Stay Where You Are
After I dropped Spencer off at school today, I had to run a couple errands. I paid a bill at a drop off site (forgot to mail it. Again.) and then I decided to head downtown because I wanted to check something and I was most of the way there already. I don’t often go downtown.
I parked in the garage, got out of my car and was hit with a smell. I don’t even know what it was. Not the usual parking garage smells of urine and fuel, but some sort of foliage based scent. And it was a plant smell I’ve known my whole life, from the hill in my parent’s yard? Girl Scout camp? A bush at school? There’s been a trend towards native platings in urban areas, so I’m sure it’s something that was always around when I was growing up.
It’s so strange staying where you were.
In a brief, but brisk, 15 minute walk, I passed within view of the site of my prom, where my husband proposed, where my sister got married, my dad’s memorial bench, the first place I stayed up all night and the site of my very first kiss.
Every time I go around town, I feel the weight of the past sitting on my shoulders like a cloak of bad decisions. Not my husband’s proposal of course, that is probably the single best decision I have made in this stupid city. That and getting out the first time. I spent nearly a decade away, at college, at various jobs in various locations in Northern California. Those are my people, the Northern Californians, people of sensible shoes and hoodies on grown-ups, the refreshing lack of bejeweled butt pockets and stripper heels at the mall.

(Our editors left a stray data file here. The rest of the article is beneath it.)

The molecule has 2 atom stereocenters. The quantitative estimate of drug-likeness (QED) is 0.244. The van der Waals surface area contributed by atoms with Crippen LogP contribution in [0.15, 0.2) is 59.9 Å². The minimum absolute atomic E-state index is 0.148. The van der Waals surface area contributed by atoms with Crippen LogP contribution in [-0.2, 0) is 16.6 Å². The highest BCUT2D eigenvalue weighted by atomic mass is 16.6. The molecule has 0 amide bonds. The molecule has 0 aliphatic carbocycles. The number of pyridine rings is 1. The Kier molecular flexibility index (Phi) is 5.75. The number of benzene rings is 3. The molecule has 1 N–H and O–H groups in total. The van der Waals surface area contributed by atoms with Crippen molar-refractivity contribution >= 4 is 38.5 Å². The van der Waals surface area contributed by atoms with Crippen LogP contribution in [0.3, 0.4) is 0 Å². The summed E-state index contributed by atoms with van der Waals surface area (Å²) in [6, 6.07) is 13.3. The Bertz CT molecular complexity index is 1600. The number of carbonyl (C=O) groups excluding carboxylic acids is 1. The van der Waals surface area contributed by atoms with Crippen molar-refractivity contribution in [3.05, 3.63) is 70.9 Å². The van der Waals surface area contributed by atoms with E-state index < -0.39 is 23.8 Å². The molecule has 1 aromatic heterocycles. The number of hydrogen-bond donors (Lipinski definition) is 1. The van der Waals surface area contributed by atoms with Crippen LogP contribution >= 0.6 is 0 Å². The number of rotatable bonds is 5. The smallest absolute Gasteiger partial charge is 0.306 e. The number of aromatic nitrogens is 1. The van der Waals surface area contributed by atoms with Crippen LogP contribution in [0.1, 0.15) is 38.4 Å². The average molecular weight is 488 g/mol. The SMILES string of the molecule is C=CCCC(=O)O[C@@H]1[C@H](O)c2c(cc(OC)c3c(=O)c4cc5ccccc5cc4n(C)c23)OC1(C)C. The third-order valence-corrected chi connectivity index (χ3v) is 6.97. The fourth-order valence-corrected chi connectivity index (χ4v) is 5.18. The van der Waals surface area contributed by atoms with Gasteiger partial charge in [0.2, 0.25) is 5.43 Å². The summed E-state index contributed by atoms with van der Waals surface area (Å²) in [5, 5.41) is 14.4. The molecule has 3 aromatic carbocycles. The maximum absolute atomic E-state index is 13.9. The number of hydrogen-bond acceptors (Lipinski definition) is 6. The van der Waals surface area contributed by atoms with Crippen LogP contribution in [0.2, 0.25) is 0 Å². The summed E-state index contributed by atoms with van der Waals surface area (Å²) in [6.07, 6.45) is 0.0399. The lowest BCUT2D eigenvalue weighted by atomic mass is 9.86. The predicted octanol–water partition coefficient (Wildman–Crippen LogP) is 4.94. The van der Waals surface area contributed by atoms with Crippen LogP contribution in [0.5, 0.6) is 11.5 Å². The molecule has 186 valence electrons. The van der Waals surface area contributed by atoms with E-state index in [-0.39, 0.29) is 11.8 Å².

Then I came back, to help with ailing then dying parents and here I remain. Still. I feel like the fact I’m still here negates all the time I spent living in between.
Living here is a cancer, a blight. This city and this house. But my husbands job is here, a job he loves, excels at and it allows me to stay home. We’re waiting to hear about a transfer and the wait is killing me. Spencer’s school is here, his friends. My friends mostly live in the computer, I am ready to live anywhere.
After my walk, I sat in my car typing this on my phone. I didn’t want to forget my thoughts. I realized my foot hurt, not my left which has been hurting on and off for weeks, but my right. I’m wearing shoes that hurt but I can’t throw away because they’re the shoes I was wearing when I lost the twins. Which, strangely, happened out of town.
You know that feeling when you are halfway through a song you don’t like on the radio and you’ve been singing along even though you hate it and then you change the station? That’s what I feel like today. I think I might have just changed the station. I threw out the shoes.